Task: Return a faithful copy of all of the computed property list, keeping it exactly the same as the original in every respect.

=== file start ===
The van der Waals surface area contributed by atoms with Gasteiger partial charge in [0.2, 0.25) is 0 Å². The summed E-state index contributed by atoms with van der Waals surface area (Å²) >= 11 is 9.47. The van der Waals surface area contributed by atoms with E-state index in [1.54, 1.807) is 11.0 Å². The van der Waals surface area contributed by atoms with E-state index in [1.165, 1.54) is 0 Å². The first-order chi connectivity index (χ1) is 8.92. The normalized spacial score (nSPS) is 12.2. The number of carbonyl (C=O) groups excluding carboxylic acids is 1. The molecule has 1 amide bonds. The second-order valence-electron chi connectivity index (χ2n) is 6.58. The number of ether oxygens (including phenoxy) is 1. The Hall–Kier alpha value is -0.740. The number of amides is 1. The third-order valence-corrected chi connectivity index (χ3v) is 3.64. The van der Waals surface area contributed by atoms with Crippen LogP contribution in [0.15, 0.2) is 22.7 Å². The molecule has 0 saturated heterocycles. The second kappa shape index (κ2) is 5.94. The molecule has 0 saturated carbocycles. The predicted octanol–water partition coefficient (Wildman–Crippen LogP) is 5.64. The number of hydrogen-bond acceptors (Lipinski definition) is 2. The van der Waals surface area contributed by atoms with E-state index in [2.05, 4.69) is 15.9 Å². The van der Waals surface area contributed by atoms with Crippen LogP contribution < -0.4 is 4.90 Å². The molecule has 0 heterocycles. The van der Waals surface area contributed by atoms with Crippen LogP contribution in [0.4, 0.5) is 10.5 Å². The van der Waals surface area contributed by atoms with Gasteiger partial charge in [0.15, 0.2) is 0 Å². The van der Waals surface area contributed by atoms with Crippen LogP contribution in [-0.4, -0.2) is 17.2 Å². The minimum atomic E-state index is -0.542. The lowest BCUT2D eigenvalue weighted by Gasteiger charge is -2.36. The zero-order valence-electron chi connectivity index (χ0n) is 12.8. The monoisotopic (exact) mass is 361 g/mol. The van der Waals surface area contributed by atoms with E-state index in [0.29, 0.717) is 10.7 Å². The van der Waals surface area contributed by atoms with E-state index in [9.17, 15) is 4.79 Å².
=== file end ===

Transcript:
The van der Waals surface area contributed by atoms with Gasteiger partial charge in [0.2, 0.25) is 0 Å². The summed E-state index contributed by atoms with van der Waals surface area (Å²) >= 11 is 9.47. The van der Waals surface area contributed by atoms with E-state index in [1.54, 1.807) is 11.0 Å². The van der Waals surface area contributed by atoms with E-state index in [1.165, 1.54) is 0 Å². The first-order chi connectivity index (χ1) is 8.92. The normalized spacial score (nSPS) is 12.2. The number of carbonyl (C=O) groups excluding carboxylic acids is 1. The molecule has 1 amide bonds. The second-order valence-electron chi connectivity index (χ2n) is 6.58. The number of ether oxygens (including phenoxy) is 1. The Hall–Kier alpha value is -0.740. The number of amides is 1. The third-order valence-corrected chi connectivity index (χ3v) is 3.64. The van der Waals surface area contributed by atoms with Crippen LogP contribution in [0.15, 0.2) is 22.7 Å². The molecule has 0 saturated heterocycles. The second kappa shape index (κ2) is 5.94. The molecule has 0 saturated carbocycles. The predicted octanol–water partition coefficient (Wildman–Crippen LogP) is 5.64. The number of hydrogen-bond acceptors (Lipinski definition) is 2. The van der Waals surface area contributed by atoms with E-state index in [2.05, 4.69) is 15.9 Å². The van der Waals surface area contributed by atoms with Crippen LogP contribution < -0.4 is 4.90 Å². The molecule has 0 heterocycles. The van der Waals surface area contributed by atoms with Crippen LogP contribution in [0.4, 0.5) is 10.5 Å². The van der Waals surface area contributed by atoms with Gasteiger partial charge in [0.15, 0.2) is 0 Å². The van der Waals surface area contributed by atoms with Crippen LogP contribution in [-0.4, -0.2) is 17.2 Å². The minimum atomic E-state index is -0.542. The lowest BCUT2D eigenvalue weighted by Gasteiger charge is -2.36. The zero-order valence-electron chi connectivity index (χ0n) is 12.8. The monoisotopic (exact) mass is 361 g/mol. The van der Waals surface area contributed by atoms with E-state index in [0.29, 0.717) is 10.7 Å². The van der Waals surface area contributed by atoms with E-state index in [9.17, 15) is 4.79 Å².